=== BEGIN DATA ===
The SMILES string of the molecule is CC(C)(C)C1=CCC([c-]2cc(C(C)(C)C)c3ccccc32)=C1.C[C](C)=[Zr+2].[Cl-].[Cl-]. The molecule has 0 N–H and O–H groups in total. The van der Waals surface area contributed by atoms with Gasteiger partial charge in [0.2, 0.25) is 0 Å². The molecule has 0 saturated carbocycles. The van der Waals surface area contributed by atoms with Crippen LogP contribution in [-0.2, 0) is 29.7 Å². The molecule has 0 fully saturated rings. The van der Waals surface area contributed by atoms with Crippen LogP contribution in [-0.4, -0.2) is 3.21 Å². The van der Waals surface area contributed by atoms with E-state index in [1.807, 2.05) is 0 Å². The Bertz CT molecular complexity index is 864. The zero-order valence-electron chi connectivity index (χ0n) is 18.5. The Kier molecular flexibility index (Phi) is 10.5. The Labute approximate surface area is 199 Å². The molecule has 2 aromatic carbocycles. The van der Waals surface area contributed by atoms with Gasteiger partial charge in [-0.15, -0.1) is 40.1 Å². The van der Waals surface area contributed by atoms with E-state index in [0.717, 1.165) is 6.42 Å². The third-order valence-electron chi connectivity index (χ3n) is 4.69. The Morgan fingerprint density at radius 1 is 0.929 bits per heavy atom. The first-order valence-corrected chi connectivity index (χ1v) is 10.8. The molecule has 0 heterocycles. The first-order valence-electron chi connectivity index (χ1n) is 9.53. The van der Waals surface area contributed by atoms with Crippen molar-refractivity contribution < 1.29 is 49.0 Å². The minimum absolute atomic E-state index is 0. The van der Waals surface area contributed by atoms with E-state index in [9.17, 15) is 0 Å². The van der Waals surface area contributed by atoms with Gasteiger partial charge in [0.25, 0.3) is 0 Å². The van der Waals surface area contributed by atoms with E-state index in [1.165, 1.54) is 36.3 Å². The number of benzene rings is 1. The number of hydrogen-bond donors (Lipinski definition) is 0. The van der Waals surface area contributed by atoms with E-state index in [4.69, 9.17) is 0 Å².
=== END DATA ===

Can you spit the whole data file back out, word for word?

The SMILES string of the molecule is CC(C)(C)C1=CCC([c-]2cc(C(C)(C)C)c3ccccc32)=C1.C[C](C)=[Zr+2].[Cl-].[Cl-]. The molecule has 0 N–H and O–H groups in total. The van der Waals surface area contributed by atoms with Gasteiger partial charge in [0.2, 0.25) is 0 Å². The molecule has 0 saturated carbocycles. The van der Waals surface area contributed by atoms with Crippen LogP contribution in [-0.2, 0) is 29.7 Å². The molecule has 0 fully saturated rings. The van der Waals surface area contributed by atoms with Crippen LogP contribution in [-0.4, -0.2) is 3.21 Å². The van der Waals surface area contributed by atoms with E-state index in [1.807, 2.05) is 0 Å². The Bertz CT molecular complexity index is 864. The zero-order valence-electron chi connectivity index (χ0n) is 18.5. The Kier molecular flexibility index (Phi) is 10.5. The Labute approximate surface area is 199 Å². The molecule has 2 aromatic carbocycles. The van der Waals surface area contributed by atoms with Gasteiger partial charge in [-0.15, -0.1) is 40.1 Å². The van der Waals surface area contributed by atoms with E-state index in [0.717, 1.165) is 6.42 Å². The third-order valence-electron chi connectivity index (χ3n) is 4.69. The Morgan fingerprint density at radius 1 is 0.929 bits per heavy atom. The first-order valence-corrected chi connectivity index (χ1v) is 10.8. The molecule has 0 heterocycles. The first-order valence-electron chi connectivity index (χ1n) is 9.53. The van der Waals surface area contributed by atoms with Crippen molar-refractivity contribution < 1.29 is 49.0 Å². The minimum absolute atomic E-state index is 0. The van der Waals surface area contributed by atoms with E-state index in [9.17, 15) is 0 Å². The van der Waals surface area contributed by atoms with Gasteiger partial charge in [0.25, 0.3) is 0 Å². The van der Waals surface area contributed by atoms with E-state index in [1.165, 1.54) is 36.3 Å². The number of benzene rings is 1. The number of hydrogen-bond donors (Lipinski definition) is 0. The van der Waals surface area contributed by atoms with E-state index in [4.69, 9.17) is 0 Å².